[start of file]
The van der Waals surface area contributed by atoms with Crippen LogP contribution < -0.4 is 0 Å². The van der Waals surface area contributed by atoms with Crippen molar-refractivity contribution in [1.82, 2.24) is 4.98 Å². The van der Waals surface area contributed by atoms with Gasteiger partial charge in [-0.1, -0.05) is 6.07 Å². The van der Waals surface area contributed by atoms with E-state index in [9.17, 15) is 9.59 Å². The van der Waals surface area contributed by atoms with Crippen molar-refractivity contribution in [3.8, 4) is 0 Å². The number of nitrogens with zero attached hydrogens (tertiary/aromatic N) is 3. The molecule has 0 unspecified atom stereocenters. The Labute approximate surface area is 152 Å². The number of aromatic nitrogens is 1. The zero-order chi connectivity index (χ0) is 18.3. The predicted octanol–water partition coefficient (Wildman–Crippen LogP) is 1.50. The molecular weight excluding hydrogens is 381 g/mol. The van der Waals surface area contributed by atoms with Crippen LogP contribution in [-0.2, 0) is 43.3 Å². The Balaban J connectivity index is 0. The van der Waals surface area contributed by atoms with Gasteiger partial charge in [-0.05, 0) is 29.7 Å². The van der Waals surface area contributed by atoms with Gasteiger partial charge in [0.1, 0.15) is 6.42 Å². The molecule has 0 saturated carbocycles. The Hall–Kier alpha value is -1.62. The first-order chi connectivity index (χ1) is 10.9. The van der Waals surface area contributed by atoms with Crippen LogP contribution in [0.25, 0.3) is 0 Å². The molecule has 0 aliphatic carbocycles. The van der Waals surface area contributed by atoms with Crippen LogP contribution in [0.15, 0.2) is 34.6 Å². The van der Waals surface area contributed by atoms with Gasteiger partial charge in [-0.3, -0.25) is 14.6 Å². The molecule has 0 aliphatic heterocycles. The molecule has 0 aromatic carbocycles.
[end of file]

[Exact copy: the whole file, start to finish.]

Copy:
The van der Waals surface area contributed by atoms with Crippen LogP contribution < -0.4 is 0 Å². The van der Waals surface area contributed by atoms with Crippen molar-refractivity contribution in [1.82, 2.24) is 4.98 Å². The van der Waals surface area contributed by atoms with Gasteiger partial charge in [-0.1, -0.05) is 6.07 Å². The van der Waals surface area contributed by atoms with E-state index in [9.17, 15) is 9.59 Å². The van der Waals surface area contributed by atoms with Crippen molar-refractivity contribution in [3.8, 4) is 0 Å². The number of nitrogens with zero attached hydrogens (tertiary/aromatic N) is 3. The molecule has 0 unspecified atom stereocenters. The Labute approximate surface area is 152 Å². The number of aromatic nitrogens is 1. The zero-order chi connectivity index (χ0) is 18.3. The predicted octanol–water partition coefficient (Wildman–Crippen LogP) is 1.50. The molecular weight excluding hydrogens is 381 g/mol. The van der Waals surface area contributed by atoms with Crippen LogP contribution in [-0.2, 0) is 43.3 Å². The Balaban J connectivity index is 0. The van der Waals surface area contributed by atoms with Gasteiger partial charge in [-0.05, 0) is 29.7 Å². The van der Waals surface area contributed by atoms with Gasteiger partial charge in [0.1, 0.15) is 6.42 Å². The molecule has 0 saturated carbocycles. The Hall–Kier alpha value is -1.62. The first-order chi connectivity index (χ1) is 10.9. The van der Waals surface area contributed by atoms with Crippen LogP contribution in [0.25, 0.3) is 0 Å². The molecule has 0 aliphatic carbocycles. The van der Waals surface area contributed by atoms with Crippen LogP contribution in [0.15, 0.2) is 34.6 Å². The van der Waals surface area contributed by atoms with Gasteiger partial charge in [-0.3, -0.25) is 14.6 Å². The molecule has 0 aliphatic heterocycles. The molecule has 0 aromatic carbocycles.